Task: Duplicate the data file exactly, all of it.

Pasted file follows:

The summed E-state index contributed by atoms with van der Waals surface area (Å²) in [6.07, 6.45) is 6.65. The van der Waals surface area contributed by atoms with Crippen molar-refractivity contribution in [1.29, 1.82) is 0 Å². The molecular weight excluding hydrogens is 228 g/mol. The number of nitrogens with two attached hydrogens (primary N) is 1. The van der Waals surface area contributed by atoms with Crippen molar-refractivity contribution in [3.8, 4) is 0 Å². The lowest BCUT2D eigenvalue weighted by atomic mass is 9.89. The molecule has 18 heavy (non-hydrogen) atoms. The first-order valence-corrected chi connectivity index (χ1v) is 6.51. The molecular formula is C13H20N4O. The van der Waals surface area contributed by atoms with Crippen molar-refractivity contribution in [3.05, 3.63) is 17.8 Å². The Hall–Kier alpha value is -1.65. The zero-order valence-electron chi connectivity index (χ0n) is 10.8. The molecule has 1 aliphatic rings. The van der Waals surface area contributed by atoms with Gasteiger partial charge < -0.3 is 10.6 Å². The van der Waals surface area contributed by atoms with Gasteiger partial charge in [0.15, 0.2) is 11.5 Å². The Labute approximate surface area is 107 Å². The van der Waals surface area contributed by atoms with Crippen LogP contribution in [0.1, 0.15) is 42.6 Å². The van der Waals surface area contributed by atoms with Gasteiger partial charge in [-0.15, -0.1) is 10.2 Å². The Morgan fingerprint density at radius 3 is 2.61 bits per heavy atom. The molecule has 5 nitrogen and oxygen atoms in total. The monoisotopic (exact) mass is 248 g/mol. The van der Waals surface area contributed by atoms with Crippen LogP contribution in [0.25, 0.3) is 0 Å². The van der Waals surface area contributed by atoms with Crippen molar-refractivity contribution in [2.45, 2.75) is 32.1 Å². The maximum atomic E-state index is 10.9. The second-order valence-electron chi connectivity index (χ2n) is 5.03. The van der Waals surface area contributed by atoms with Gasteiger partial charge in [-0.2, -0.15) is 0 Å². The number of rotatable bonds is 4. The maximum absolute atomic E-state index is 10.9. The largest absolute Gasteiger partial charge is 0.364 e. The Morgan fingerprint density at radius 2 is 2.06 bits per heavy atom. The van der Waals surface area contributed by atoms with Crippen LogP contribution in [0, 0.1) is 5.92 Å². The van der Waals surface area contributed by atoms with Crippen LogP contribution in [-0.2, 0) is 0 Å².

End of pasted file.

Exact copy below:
The summed E-state index contributed by atoms with van der Waals surface area (Å²) in [6.07, 6.45) is 6.65. The van der Waals surface area contributed by atoms with Crippen molar-refractivity contribution in [1.29, 1.82) is 0 Å². The molecular weight excluding hydrogens is 228 g/mol. The number of nitrogens with two attached hydrogens (primary N) is 1. The van der Waals surface area contributed by atoms with Crippen molar-refractivity contribution in [3.8, 4) is 0 Å². The lowest BCUT2D eigenvalue weighted by atomic mass is 9.89. The molecule has 18 heavy (non-hydrogen) atoms. The first-order valence-corrected chi connectivity index (χ1v) is 6.51. The molecular formula is C13H20N4O. The van der Waals surface area contributed by atoms with Crippen molar-refractivity contribution in [3.05, 3.63) is 17.8 Å². The Hall–Kier alpha value is -1.65. The zero-order valence-electron chi connectivity index (χ0n) is 10.8. The molecule has 1 aliphatic rings. The van der Waals surface area contributed by atoms with Gasteiger partial charge < -0.3 is 10.6 Å². The van der Waals surface area contributed by atoms with Gasteiger partial charge in [0.15, 0.2) is 11.5 Å². The Labute approximate surface area is 107 Å². The van der Waals surface area contributed by atoms with Crippen LogP contribution in [0.1, 0.15) is 42.6 Å². The van der Waals surface area contributed by atoms with Gasteiger partial charge in [-0.15, -0.1) is 10.2 Å². The Morgan fingerprint density at radius 3 is 2.61 bits per heavy atom. The molecule has 5 nitrogen and oxygen atoms in total. The monoisotopic (exact) mass is 248 g/mol. The van der Waals surface area contributed by atoms with Crippen LogP contribution in [0.25, 0.3) is 0 Å². The van der Waals surface area contributed by atoms with Crippen molar-refractivity contribution in [2.45, 2.75) is 32.1 Å². The maximum atomic E-state index is 10.9. The second-order valence-electron chi connectivity index (χ2n) is 5.03. The van der Waals surface area contributed by atoms with Gasteiger partial charge in [-0.2, -0.15) is 0 Å². The number of rotatable bonds is 4. The maximum absolute atomic E-state index is 10.9. The largest absolute Gasteiger partial charge is 0.364 e. The Morgan fingerprint density at radius 2 is 2.06 bits per heavy atom. The van der Waals surface area contributed by atoms with Crippen LogP contribution in [0, 0.1) is 5.92 Å². The van der Waals surface area contributed by atoms with Crippen LogP contribution in [-0.2, 0) is 0 Å².